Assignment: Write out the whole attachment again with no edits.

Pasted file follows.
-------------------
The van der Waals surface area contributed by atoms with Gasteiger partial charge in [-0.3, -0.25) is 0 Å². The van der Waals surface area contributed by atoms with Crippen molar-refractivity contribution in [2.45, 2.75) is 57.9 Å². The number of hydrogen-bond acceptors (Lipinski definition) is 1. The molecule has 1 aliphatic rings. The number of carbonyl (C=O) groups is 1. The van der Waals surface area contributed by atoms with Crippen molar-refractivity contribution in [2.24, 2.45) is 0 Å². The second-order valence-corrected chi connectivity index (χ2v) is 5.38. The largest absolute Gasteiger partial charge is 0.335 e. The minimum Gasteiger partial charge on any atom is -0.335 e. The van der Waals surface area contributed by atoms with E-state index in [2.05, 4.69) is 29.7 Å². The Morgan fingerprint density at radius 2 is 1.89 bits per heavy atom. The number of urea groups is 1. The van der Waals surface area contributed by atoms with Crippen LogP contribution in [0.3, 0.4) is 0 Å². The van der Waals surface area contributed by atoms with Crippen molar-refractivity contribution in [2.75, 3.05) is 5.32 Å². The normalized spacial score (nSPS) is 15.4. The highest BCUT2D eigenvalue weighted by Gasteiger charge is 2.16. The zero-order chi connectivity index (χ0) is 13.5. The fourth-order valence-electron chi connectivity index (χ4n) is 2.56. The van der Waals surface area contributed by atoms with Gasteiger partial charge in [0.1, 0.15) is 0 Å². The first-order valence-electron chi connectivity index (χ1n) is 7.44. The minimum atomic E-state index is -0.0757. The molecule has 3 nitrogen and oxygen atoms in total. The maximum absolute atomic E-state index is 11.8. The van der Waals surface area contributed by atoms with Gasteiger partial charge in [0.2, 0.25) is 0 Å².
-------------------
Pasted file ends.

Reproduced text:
The van der Waals surface area contributed by atoms with Gasteiger partial charge in [-0.3, -0.25) is 0 Å². The van der Waals surface area contributed by atoms with Crippen molar-refractivity contribution in [2.45, 2.75) is 57.9 Å². The number of hydrogen-bond acceptors (Lipinski definition) is 1. The molecule has 1 aliphatic rings. The number of carbonyl (C=O) groups is 1. The van der Waals surface area contributed by atoms with Crippen molar-refractivity contribution in [2.24, 2.45) is 0 Å². The second-order valence-corrected chi connectivity index (χ2v) is 5.38. The largest absolute Gasteiger partial charge is 0.335 e. The minimum Gasteiger partial charge on any atom is -0.335 e. The van der Waals surface area contributed by atoms with E-state index in [2.05, 4.69) is 29.7 Å². The Morgan fingerprint density at radius 2 is 1.89 bits per heavy atom. The number of urea groups is 1. The van der Waals surface area contributed by atoms with Crippen LogP contribution in [0.3, 0.4) is 0 Å². The van der Waals surface area contributed by atoms with Crippen molar-refractivity contribution in [2.75, 3.05) is 5.32 Å². The normalized spacial score (nSPS) is 15.4. The highest BCUT2D eigenvalue weighted by Gasteiger charge is 2.16. The zero-order chi connectivity index (χ0) is 13.5. The fourth-order valence-electron chi connectivity index (χ4n) is 2.56. The van der Waals surface area contributed by atoms with Gasteiger partial charge in [0.1, 0.15) is 0 Å². The first-order valence-electron chi connectivity index (χ1n) is 7.44. The minimum atomic E-state index is -0.0757. The molecule has 3 nitrogen and oxygen atoms in total. The maximum absolute atomic E-state index is 11.8. The van der Waals surface area contributed by atoms with Gasteiger partial charge in [0.2, 0.25) is 0 Å².